Itai Erdal crosses A Very Narrow Bridge to confront his own divorce

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      “You can’t tell from this photo, but this is the very end of our marriage,” Itai Erdal says, standing next to a large, projected picture of himself and his childhood sweetheart turned ex-wife. They are smiling and happy, and it’s not a lie, but it’s not quite the whole truth, either.

      This is the first run-through of his new autobiographical show, A Very Narrow Bridge, which makes its debut as part of the Chutzpah Festival. Erdal attempts to make sense of the most complicated relationship in his life—his connection to Israel, where he grew up, and his identity as a secular Jew—by telling the story of his divorce. The amount of emotional and political ground Erdal covers in just an hour is remarkable, and with cowriters (and directors) Maiko Yamamoto and Anita Rochon, he digs deep inside himself, his family, and their shared history and culture. It’s intimate and thrilling and occasionally funny, but never salacious.

      “There are a lot of hard things in this show,” Erdal says. “When something is hard to say, that’s why you should say it. And when something is hard to admit, that’s what makes for a good piece of theatre. So I’m not afraid to tackle the hard things, because that’s what makes for interesting art.”

      Erdal is quick to point out that he is not a professional actor, having worked in theatre primarily as a lighting designer. “I’m very comfortable on-stage, I’ve always been comfortable talking in public, and I’m a bit of an exhibitionist. It’s not hard for me to be me, but I don’t think I could do Shakespeare or pretend that I’m somebody else,” he admits with a laugh. “So far, I draw all my stories from my life experiences. I served in the army and my life is different from people in North America, and they find it all so interesting. I also love documentaries and this is just like documentary theatre.”

      His divorce drama gives Bridge its frame. In 2006, Erdal returned to Israel to give his ex a get (a divorce) so that she could remarry. He had no idea what he was getting into.

      “They interrogated me for hours,” Erdal says. “Four or five hours and the whole time nobody talked to my ex once. They didn’t talk to her, they only talked to me. They don’t acknowledge her, they don’t refer to her, that’s how it works. The wife can ask for it and the man can give it or not give it as he chooses. I think all religions, if I may, were written by men and are somewhat sexist towards women. All religion. Judaism is not much different, it’s a very masculine religion, and you can see that in this crazy ceremony.”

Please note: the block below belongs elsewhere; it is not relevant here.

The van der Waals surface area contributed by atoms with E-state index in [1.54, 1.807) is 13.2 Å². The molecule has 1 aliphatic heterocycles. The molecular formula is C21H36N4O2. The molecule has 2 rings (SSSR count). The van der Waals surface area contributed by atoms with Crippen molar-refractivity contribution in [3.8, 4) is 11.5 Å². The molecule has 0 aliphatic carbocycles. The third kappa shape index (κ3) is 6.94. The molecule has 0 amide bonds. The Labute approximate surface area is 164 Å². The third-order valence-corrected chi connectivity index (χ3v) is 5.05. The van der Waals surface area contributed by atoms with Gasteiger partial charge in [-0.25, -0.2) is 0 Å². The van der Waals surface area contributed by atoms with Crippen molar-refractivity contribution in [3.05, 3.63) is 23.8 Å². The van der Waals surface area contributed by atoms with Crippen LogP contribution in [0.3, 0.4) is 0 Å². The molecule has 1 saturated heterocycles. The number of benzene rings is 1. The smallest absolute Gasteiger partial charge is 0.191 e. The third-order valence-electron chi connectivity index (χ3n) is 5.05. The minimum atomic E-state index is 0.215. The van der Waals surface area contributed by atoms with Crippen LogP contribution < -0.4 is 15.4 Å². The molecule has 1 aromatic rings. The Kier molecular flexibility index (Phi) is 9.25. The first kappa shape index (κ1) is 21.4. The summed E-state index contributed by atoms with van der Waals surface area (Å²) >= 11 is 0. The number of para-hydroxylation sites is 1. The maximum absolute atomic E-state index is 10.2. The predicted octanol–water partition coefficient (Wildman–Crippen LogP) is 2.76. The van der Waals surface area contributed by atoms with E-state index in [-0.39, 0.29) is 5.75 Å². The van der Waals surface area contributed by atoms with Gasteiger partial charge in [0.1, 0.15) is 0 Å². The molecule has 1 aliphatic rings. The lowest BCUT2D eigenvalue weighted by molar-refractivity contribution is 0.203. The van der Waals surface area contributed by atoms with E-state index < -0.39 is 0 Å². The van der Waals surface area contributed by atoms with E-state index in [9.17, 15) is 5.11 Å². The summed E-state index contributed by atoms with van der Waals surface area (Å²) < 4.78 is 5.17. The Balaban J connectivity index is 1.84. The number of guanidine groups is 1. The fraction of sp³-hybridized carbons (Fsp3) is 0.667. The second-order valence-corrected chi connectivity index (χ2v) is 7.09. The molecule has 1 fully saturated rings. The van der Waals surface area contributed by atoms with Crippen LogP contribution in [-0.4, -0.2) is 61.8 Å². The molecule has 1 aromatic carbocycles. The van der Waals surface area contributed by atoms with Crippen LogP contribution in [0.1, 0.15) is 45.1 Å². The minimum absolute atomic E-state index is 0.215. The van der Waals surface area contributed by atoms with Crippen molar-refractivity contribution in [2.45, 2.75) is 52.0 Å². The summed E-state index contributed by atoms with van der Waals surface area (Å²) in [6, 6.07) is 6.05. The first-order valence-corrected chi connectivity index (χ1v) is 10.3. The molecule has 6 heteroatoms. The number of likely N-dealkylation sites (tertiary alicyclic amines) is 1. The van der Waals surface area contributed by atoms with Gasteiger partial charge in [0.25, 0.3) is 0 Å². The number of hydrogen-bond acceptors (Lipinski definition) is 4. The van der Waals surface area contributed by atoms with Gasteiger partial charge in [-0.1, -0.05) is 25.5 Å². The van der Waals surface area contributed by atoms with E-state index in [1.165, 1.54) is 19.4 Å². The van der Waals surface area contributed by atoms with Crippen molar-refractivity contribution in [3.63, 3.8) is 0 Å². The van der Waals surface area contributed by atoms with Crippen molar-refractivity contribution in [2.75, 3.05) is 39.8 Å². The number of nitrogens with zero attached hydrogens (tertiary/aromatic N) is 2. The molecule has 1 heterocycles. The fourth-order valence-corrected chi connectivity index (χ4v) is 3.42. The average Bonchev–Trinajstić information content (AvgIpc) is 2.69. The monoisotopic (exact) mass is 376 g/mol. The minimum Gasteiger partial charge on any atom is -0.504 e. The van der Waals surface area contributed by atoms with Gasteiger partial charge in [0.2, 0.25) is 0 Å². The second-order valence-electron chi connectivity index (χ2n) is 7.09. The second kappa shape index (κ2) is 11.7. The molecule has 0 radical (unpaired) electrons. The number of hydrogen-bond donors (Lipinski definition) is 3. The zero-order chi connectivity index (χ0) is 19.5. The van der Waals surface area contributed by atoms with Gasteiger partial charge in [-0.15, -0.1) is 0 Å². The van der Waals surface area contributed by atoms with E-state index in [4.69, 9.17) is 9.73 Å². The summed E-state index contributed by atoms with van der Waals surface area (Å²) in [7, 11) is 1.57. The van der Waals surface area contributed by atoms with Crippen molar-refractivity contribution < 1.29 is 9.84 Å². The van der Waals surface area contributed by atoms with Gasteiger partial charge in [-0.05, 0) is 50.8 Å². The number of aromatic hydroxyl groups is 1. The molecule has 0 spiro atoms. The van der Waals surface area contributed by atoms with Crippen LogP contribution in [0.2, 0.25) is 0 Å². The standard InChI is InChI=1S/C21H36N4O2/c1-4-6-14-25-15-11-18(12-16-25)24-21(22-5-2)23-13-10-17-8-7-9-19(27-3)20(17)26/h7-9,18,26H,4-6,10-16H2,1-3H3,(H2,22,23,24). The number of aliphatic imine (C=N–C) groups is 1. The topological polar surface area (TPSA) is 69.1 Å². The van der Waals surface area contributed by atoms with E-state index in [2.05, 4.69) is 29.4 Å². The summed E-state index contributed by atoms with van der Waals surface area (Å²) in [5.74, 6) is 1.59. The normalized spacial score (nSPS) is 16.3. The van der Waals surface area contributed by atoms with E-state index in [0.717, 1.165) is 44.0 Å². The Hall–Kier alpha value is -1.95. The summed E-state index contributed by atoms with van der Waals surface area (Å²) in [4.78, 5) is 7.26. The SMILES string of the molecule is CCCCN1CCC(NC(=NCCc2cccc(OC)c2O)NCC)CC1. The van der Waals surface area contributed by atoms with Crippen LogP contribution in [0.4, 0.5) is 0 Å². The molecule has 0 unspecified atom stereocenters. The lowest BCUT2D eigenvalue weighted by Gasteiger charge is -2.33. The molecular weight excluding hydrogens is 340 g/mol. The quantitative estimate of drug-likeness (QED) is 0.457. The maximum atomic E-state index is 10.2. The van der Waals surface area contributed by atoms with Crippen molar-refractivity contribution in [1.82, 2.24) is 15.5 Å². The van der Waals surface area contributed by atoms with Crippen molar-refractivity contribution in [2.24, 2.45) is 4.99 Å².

There’s an element of the absurd in Bridge’s depiction of the divorce proceedings, but it also provides the perfect jumping-off point for Erdal to talk about the Israeli-Palestinian conflict, how he distinguishes Judaism from Jewish culture, and his fears that his sister Talia’s deepening faith will widen the divide between them. Talia, a talented cellist, is actually on-stage, playing throughout the show, and the moments when she’s participating in dialogue with her brother are among the most affecting.

      “Me and my sister were always pretty close, but her being religious, I completely don’t understand religion,” Erdal says. “I am an atheist and I feel very Jewish. I don’t think atheist Jew is a contradiction in terms. For me, Judaism is language, history, culture, customs, holidays—many, many things that have nothing to do with religion. I feel in many ways like religious people hijack Judaism. But religion is something that I cannot comprehend, so making this piece with her definitely gives me insight about how she sees the world and makes me feel closer to her.”

      Sometimes all one needs is a very narrow bridge—even if it’s of their own making.

      A Very Narrow Bridge runs from Saturday (March 5) to March 13 at the Jewish Community Centre as part of the Chutzpah Festival.